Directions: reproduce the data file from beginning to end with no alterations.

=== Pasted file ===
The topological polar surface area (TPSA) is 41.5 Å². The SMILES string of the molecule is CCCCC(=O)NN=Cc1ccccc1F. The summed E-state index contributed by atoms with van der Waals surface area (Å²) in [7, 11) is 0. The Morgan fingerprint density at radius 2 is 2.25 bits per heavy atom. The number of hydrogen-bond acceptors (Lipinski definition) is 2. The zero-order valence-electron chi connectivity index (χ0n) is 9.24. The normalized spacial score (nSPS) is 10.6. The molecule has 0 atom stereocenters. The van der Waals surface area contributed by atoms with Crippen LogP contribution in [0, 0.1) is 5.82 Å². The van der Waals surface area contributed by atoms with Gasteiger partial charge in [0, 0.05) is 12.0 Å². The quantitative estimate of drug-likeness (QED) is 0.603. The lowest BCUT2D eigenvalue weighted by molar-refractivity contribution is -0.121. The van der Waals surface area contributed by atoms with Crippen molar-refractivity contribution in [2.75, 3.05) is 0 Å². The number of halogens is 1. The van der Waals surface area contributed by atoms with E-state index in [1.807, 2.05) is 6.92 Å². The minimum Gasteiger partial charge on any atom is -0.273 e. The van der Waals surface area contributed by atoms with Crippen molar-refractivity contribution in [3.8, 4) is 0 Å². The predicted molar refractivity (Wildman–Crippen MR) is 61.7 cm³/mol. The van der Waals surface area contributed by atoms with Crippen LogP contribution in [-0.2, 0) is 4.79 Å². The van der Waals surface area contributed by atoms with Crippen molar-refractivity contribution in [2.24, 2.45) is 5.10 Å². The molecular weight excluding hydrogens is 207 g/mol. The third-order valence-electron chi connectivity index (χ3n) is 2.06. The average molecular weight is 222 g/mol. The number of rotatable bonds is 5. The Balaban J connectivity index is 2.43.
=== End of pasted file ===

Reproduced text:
The topological polar surface area (TPSA) is 41.5 Å². The SMILES string of the molecule is CCCCC(=O)NN=Cc1ccccc1F. The summed E-state index contributed by atoms with van der Waals surface area (Å²) in [7, 11) is 0. The Morgan fingerprint density at radius 2 is 2.25 bits per heavy atom. The number of hydrogen-bond acceptors (Lipinski definition) is 2. The zero-order valence-electron chi connectivity index (χ0n) is 9.24. The normalized spacial score (nSPS) is 10.6. The molecule has 0 atom stereocenters. The van der Waals surface area contributed by atoms with Crippen LogP contribution in [0, 0.1) is 5.82 Å². The van der Waals surface area contributed by atoms with Gasteiger partial charge in [0, 0.05) is 12.0 Å². The quantitative estimate of drug-likeness (QED) is 0.603. The lowest BCUT2D eigenvalue weighted by molar-refractivity contribution is -0.121. The van der Waals surface area contributed by atoms with Crippen molar-refractivity contribution in [2.75, 3.05) is 0 Å². The number of halogens is 1. The van der Waals surface area contributed by atoms with E-state index in [1.807, 2.05) is 6.92 Å². The minimum Gasteiger partial charge on any atom is -0.273 e. The van der Waals surface area contributed by atoms with Crippen molar-refractivity contribution in [3.8, 4) is 0 Å². The predicted molar refractivity (Wildman–Crippen MR) is 61.7 cm³/mol. The van der Waals surface area contributed by atoms with Crippen LogP contribution in [-0.2, 0) is 4.79 Å². The van der Waals surface area contributed by atoms with Crippen molar-refractivity contribution in [2.24, 2.45) is 5.10 Å². The molecular weight excluding hydrogens is 207 g/mol. The third-order valence-electron chi connectivity index (χ3n) is 2.06. The average molecular weight is 222 g/mol. The number of rotatable bonds is 5. The Balaban J connectivity index is 2.43.